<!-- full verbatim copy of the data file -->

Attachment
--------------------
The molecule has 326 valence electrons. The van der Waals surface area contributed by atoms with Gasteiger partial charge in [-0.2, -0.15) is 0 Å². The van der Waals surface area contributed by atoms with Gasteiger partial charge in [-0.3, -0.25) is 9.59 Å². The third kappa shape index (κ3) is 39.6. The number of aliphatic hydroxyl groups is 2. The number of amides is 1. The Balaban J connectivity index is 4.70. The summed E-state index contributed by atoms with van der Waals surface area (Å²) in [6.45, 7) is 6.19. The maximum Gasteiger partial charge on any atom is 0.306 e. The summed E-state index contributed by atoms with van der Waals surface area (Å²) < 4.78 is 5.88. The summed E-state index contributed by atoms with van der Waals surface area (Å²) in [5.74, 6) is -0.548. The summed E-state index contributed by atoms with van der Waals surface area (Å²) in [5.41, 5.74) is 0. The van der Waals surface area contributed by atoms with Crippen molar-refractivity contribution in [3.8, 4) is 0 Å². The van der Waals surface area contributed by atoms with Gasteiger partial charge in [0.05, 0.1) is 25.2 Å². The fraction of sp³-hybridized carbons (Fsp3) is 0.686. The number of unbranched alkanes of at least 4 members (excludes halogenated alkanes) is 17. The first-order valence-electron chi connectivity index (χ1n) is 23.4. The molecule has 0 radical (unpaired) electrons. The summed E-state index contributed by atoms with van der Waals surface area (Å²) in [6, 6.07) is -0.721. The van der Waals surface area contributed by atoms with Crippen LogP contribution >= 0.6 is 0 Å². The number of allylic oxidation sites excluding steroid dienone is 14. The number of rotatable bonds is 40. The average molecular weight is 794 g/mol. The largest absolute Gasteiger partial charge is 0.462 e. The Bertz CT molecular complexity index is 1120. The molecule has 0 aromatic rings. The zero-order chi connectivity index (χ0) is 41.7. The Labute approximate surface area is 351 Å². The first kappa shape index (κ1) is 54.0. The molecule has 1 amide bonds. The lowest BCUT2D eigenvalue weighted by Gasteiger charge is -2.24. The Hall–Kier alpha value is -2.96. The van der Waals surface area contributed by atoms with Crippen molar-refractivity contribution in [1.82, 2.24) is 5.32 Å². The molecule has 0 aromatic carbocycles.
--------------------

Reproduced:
The molecule has 326 valence electrons. The van der Waals surface area contributed by atoms with Gasteiger partial charge in [-0.2, -0.15) is 0 Å². The van der Waals surface area contributed by atoms with Gasteiger partial charge in [-0.3, -0.25) is 9.59 Å². The third kappa shape index (κ3) is 39.6. The number of aliphatic hydroxyl groups is 2. The number of amides is 1. The Balaban J connectivity index is 4.70. The summed E-state index contributed by atoms with van der Waals surface area (Å²) in [6.45, 7) is 6.19. The maximum Gasteiger partial charge on any atom is 0.306 e. The summed E-state index contributed by atoms with van der Waals surface area (Å²) < 4.78 is 5.88. The summed E-state index contributed by atoms with van der Waals surface area (Å²) in [5.74, 6) is -0.548. The summed E-state index contributed by atoms with van der Waals surface area (Å²) in [5.41, 5.74) is 0. The van der Waals surface area contributed by atoms with Crippen molar-refractivity contribution in [3.8, 4) is 0 Å². The van der Waals surface area contributed by atoms with Gasteiger partial charge in [0.05, 0.1) is 25.2 Å². The fraction of sp³-hybridized carbons (Fsp3) is 0.686. The number of unbranched alkanes of at least 4 members (excludes halogenated alkanes) is 17. The first-order valence-electron chi connectivity index (χ1n) is 23.4. The molecule has 0 radical (unpaired) electrons. The summed E-state index contributed by atoms with van der Waals surface area (Å²) in [6, 6.07) is -0.721. The van der Waals surface area contributed by atoms with Crippen LogP contribution >= 0.6 is 0 Å². The number of allylic oxidation sites excluding steroid dienone is 14. The number of rotatable bonds is 40. The average molecular weight is 794 g/mol. The largest absolute Gasteiger partial charge is 0.462 e. The Bertz CT molecular complexity index is 1120. The molecule has 0 aromatic rings. The zero-order chi connectivity index (χ0) is 41.7. The Labute approximate surface area is 351 Å². The first kappa shape index (κ1) is 54.0. The molecule has 1 amide bonds. The lowest BCUT2D eigenvalue weighted by Gasteiger charge is -2.24. The Hall–Kier alpha value is -2.96. The van der Waals surface area contributed by atoms with Crippen molar-refractivity contribution in [1.82, 2.24) is 5.32 Å². The molecule has 0 aromatic carbocycles.